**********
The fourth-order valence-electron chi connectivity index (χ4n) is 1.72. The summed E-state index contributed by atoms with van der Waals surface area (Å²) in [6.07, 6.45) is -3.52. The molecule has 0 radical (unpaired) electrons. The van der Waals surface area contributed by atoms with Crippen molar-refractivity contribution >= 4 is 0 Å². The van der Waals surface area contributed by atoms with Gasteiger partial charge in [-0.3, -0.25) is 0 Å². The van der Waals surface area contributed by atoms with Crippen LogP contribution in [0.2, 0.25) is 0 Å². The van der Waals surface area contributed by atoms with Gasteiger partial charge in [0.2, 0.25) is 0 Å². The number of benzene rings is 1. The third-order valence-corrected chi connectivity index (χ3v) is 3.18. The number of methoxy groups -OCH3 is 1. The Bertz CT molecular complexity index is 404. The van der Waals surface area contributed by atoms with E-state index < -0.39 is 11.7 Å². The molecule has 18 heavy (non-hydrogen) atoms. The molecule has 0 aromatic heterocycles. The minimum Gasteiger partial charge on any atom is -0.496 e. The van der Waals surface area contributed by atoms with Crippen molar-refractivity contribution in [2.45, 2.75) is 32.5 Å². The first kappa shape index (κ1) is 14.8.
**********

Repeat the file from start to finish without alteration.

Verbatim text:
The fourth-order valence-electron chi connectivity index (χ4n) is 1.72. The summed E-state index contributed by atoms with van der Waals surface area (Å²) in [6.07, 6.45) is -3.52. The molecule has 0 radical (unpaired) electrons. The van der Waals surface area contributed by atoms with Crippen molar-refractivity contribution >= 4 is 0 Å². The van der Waals surface area contributed by atoms with Gasteiger partial charge in [-0.3, -0.25) is 0 Å². The van der Waals surface area contributed by atoms with Crippen LogP contribution in [0.2, 0.25) is 0 Å². The van der Waals surface area contributed by atoms with Gasteiger partial charge in [0.2, 0.25) is 0 Å². The number of benzene rings is 1. The third-order valence-corrected chi connectivity index (χ3v) is 3.18. The number of methoxy groups -OCH3 is 1. The Bertz CT molecular complexity index is 404. The van der Waals surface area contributed by atoms with E-state index < -0.39 is 11.7 Å². The molecule has 18 heavy (non-hydrogen) atoms. The molecule has 0 aromatic heterocycles. The minimum Gasteiger partial charge on any atom is -0.496 e. The van der Waals surface area contributed by atoms with Crippen molar-refractivity contribution in [2.45, 2.75) is 32.5 Å². The first kappa shape index (κ1) is 14.8.